The mayor of New York, Seth Low, was a business man and the son of a business man, rich, educated, honest, and trained to his political job. Seth Low and his party in power and his backers were not radicals in any sense. Mr. Low himself was hardly a liberal; he was what would be called in England a conservative. He accepted the system; he took over the government as generations of corrupters had made it, and he was trying, without any fundamental change, and made it an efficient, orderly business-like organization for the protection and the furtherance of all business, private and public.
It is estimated that the population of New York City contains 80 per cent of people who either are foreign-born or who are the children of foreign-born parents. Consequently, in a city like New York, the problem of learning the art of government is handed over to a population that begins in point of experience very low down. It many of the cities of the United States, indeed in almost all of them, the population not only is thus largely untrained in the art of self-government but it is not even homogeneous; so that an American city is confronted, not only with the necessity of instructing large and rapidly growing bodies of people in the art of government but it is compelled at the same time to assimilate strangely different component parts into an American community. It will be apparent to the student that either of these functions by itself would be difficult enough. When both are found side by side, the problem is increasingly difficult as to each. Together they represent a problem such as confronts no city in Europe.
We lived there for three days - mother and we five children, the youngest of whom was three years old. Because of the rigorous physical examination that we had to submit to, particularly of the eyes, there was this terrible anxiety that one of us might be rejected. And if one of us was, what would the rest of the family do? My sister was indeed momentarily rejected; she had been so ill and had cried so much that her eyes were absolutely bloodshot, and mother was told, "Well, we can't let her in." but fortunately, mother was an indomitable spirit and finally made them understand that if her child had a few hours' rest and a little bite to eat she would be all right. In the end we did get through.
It is such an amazing fantasy of stone, glass, and iron, a fantasy constructed by crazy giants, monsters longing after beauty, stormy souls full of wild energy. All these Berlins, Parises, and other "big" cities are trifles in comparison with New York. Socialism should first be realized here - that is the first thing you think of, when you see the amazing houses, machines, etc.
Those first days in New York were filled with opportunities to check our prior conceptions of America against reality. The Times-Square-Broadway-42nd Street area lived up to all expectations, with its bright, movie-like quality and the added musical comedy touch provided by pickets for ever circling in front of the Brass Rail restaurant delivering in unison their eternal message: "Brass Rail's on Strike Please Pass By."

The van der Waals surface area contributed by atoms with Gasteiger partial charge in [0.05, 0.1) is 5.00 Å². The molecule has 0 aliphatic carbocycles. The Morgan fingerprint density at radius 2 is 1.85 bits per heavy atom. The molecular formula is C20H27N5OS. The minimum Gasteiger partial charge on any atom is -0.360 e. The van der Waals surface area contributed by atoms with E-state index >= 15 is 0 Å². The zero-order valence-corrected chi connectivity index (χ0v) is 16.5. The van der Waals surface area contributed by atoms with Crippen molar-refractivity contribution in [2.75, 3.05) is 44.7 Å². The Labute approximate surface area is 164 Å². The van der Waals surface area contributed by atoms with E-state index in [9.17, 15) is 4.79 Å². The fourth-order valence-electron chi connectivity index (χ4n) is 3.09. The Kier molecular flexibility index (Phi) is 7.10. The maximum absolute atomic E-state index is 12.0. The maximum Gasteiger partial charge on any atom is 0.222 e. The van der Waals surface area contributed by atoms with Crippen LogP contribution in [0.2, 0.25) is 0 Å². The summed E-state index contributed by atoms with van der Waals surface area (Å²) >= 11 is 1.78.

Of course we were told that New York is "not typical" of America how untypical we were not then in a position to judge - but we did get the impression there was a distinct New York personality. The unique feature of this personality seemed the bright spark of momentary interest lit in New Yorkers by the most casual of contacts.
Roaming the streets of New York, we encountered many examples of this delightful quality of New Yorkers, forever on their toes, violently, restlessly involving themselves in the slightest situation brought to their attention, always posing alternatives, always ready with an answer or an argument.
The New York skyline was amazing! The towering buildings were like the castles of giants. They seemed to come right down to the water's edge. I had something of the feeling of awe I had when I first saw the giant redwood trees in California.
We tied up at one of the city docks and I stepped onto the streets of New York. Fearful of the intricacies of subway travel, I took a taxi to Harlem and went at once to the house the young man had told me about. It was on a beautiful tree-lined street, 139th between Seventh and Eighth Avenues. I almost had to show my law degree before I got the room at ten dollars a week.
I was now living among the upper classes. Harlem was at that time being taken over by the Negro people as they moved uptown from Hell's Kitchen. Blacks were seeking better conditions, as escape from the terrible downtown slum. Class stratification was becoming noticeable. Some Negroes were already trying to find a way to share in the exploitation of their Black brothers. Speculation in dwelling houses was on a grand scale.
Strivers' Row was designed by Leiand Stanford White for white middle-class occupancy a generation or two before. The houses were being taken over by Negro doctors, lawyers, social climbers - all seeking not only to better their living conditions but also to establish themselves in a prestigious location. It was one of the economic phases of what was sometimes called "the Negro Renaissance." Harlem, the new Negro community, was offering a market in which super-exploitation was the order of the day. Negro merchants were trying to find a place near the top; others were trying to gain a foothold on the political ladder. The black literati were stirring. Countee Cullen, Langston Hughes, the artist Aaron Douglas, and a host of poets, writers and musicians were emerging.